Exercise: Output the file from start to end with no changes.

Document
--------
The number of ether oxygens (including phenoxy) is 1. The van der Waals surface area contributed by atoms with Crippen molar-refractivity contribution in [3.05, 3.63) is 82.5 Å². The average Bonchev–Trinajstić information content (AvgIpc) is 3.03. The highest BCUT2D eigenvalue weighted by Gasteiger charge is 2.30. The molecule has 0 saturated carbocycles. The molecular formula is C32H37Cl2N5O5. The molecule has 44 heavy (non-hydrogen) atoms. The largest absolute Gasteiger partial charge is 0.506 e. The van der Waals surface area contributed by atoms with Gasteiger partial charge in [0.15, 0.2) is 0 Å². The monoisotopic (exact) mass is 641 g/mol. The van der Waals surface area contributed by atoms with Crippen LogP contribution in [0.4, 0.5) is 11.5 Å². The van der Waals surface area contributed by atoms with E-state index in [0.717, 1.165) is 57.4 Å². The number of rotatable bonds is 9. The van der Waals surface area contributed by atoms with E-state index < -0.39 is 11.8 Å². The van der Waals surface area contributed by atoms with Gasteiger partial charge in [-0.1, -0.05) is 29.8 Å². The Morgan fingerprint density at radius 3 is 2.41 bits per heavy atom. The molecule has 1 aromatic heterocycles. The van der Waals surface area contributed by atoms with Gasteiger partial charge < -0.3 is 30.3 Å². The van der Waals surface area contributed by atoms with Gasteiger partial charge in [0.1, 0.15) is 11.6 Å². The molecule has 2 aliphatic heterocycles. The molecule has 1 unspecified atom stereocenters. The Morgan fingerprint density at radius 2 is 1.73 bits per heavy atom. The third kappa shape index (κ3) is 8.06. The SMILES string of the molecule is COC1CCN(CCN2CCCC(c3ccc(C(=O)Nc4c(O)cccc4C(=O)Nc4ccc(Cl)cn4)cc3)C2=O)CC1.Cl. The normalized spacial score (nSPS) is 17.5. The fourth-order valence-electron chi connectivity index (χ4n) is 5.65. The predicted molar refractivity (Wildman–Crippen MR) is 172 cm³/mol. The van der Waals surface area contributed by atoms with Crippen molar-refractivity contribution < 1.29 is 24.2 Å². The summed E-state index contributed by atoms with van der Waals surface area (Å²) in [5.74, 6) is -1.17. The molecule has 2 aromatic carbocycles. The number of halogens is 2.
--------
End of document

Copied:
The number of ether oxygens (including phenoxy) is 1. The van der Waals surface area contributed by atoms with Crippen molar-refractivity contribution in [3.05, 3.63) is 82.5 Å². The average Bonchev–Trinajstić information content (AvgIpc) is 3.03. The highest BCUT2D eigenvalue weighted by Gasteiger charge is 2.30. The molecule has 0 saturated carbocycles. The molecular formula is C32H37Cl2N5O5. The molecule has 44 heavy (non-hydrogen) atoms. The largest absolute Gasteiger partial charge is 0.506 e. The van der Waals surface area contributed by atoms with Gasteiger partial charge in [0.15, 0.2) is 0 Å². The monoisotopic (exact) mass is 641 g/mol. The van der Waals surface area contributed by atoms with Crippen LogP contribution in [0.4, 0.5) is 11.5 Å². The van der Waals surface area contributed by atoms with E-state index in [0.717, 1.165) is 57.4 Å². The number of rotatable bonds is 9. The van der Waals surface area contributed by atoms with E-state index < -0.39 is 11.8 Å². The van der Waals surface area contributed by atoms with Gasteiger partial charge in [-0.1, -0.05) is 29.8 Å². The Morgan fingerprint density at radius 3 is 2.41 bits per heavy atom. The molecule has 1 aromatic heterocycles. The van der Waals surface area contributed by atoms with Gasteiger partial charge < -0.3 is 30.3 Å². The van der Waals surface area contributed by atoms with Gasteiger partial charge in [0.1, 0.15) is 11.6 Å². The molecule has 2 aliphatic heterocycles. The molecule has 1 unspecified atom stereocenters. The Morgan fingerprint density at radius 2 is 1.73 bits per heavy atom. The third kappa shape index (κ3) is 8.06. The SMILES string of the molecule is COC1CCN(CCN2CCCC(c3ccc(C(=O)Nc4c(O)cccc4C(=O)Nc4ccc(Cl)cn4)cc3)C2=O)CC1.Cl. The normalized spacial score (nSPS) is 17.5. The fourth-order valence-electron chi connectivity index (χ4n) is 5.65. The predicted molar refractivity (Wildman–Crippen MR) is 172 cm³/mol. The van der Waals surface area contributed by atoms with Crippen molar-refractivity contribution < 1.29 is 24.2 Å². The summed E-state index contributed by atoms with van der Waals surface area (Å²) in [5.74, 6) is -1.17. The molecule has 2 aromatic carbocycles. The number of halogens is 2.